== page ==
The original picture is advertising intended to make a point. Advertising is known for pushing boundaries, and exaggerating things. Why? Because advertising is increasingly ignored due to desensitization; we are burdened with hundreds of advertising images every day.
A comparison between a novelty toy and an automatic weapon is obviously unnecessary because many things are dangerous without being that dangerous. But the advertiser obviously chose that because of current affairs. It gets noticed and that's the whole point.
The goal of the advertiser is to get people to notice. It does not necessarily have anything to do with gun control, but it's riding the coattails of that issue to become noticed.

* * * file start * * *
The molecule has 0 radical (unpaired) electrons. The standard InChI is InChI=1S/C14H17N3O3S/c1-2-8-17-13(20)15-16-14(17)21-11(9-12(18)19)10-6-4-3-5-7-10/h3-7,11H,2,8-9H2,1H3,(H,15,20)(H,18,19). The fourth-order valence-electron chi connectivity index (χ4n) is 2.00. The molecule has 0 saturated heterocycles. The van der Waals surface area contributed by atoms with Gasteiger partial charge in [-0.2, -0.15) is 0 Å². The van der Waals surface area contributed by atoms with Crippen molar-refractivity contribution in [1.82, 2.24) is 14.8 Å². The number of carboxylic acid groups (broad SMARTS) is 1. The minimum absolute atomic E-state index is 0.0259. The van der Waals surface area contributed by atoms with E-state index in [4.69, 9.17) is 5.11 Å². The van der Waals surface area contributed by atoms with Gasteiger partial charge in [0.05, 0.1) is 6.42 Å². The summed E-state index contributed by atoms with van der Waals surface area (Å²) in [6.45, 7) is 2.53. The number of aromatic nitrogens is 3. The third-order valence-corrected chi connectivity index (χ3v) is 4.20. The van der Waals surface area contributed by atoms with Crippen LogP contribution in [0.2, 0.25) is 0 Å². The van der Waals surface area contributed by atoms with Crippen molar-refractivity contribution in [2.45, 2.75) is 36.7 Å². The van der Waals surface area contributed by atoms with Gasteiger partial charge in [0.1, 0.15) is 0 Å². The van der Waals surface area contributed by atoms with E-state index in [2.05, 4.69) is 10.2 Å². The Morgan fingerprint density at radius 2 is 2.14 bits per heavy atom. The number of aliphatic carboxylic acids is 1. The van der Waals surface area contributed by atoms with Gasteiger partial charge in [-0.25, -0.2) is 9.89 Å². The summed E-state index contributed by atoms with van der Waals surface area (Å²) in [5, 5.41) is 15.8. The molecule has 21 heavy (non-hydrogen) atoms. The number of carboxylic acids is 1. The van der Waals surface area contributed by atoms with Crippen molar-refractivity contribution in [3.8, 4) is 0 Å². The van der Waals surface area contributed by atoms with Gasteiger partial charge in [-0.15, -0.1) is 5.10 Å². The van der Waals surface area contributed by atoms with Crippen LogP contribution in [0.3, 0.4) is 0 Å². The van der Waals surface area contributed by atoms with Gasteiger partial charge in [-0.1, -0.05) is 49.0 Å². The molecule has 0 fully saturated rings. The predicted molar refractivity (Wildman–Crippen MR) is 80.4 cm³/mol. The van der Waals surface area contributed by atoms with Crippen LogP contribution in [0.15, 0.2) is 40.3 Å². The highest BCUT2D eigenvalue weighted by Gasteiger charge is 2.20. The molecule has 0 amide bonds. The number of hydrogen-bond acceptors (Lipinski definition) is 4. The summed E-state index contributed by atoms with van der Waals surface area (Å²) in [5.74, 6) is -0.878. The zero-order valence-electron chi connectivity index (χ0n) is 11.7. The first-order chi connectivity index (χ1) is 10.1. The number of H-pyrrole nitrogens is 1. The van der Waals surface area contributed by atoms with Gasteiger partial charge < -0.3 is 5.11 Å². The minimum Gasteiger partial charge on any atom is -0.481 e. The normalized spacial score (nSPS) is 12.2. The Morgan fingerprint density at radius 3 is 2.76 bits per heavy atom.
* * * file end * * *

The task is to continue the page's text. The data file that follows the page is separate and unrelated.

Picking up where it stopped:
If people are objecting to the image simply because it's a hot political issue, then I would tell them to deal with it, lest they want to go down the censorship road.
To better address the question of whether the image should be kept or removed: If it properly shows evidence of a claim (the source of the question) it should be kept. I would remove it if:
- It did not show evidence of the claim, or
- Was not original material from the company making said claim
In other words, if the image was a second-generation, or third-party image made by someone other than the company or individual making the claim, it could potentially misrepresent the claim or impart a different meaning than the original owner intended.
If this candy vs. gun image is from the source of the claim, then it is best suited to represent the claim in dispute.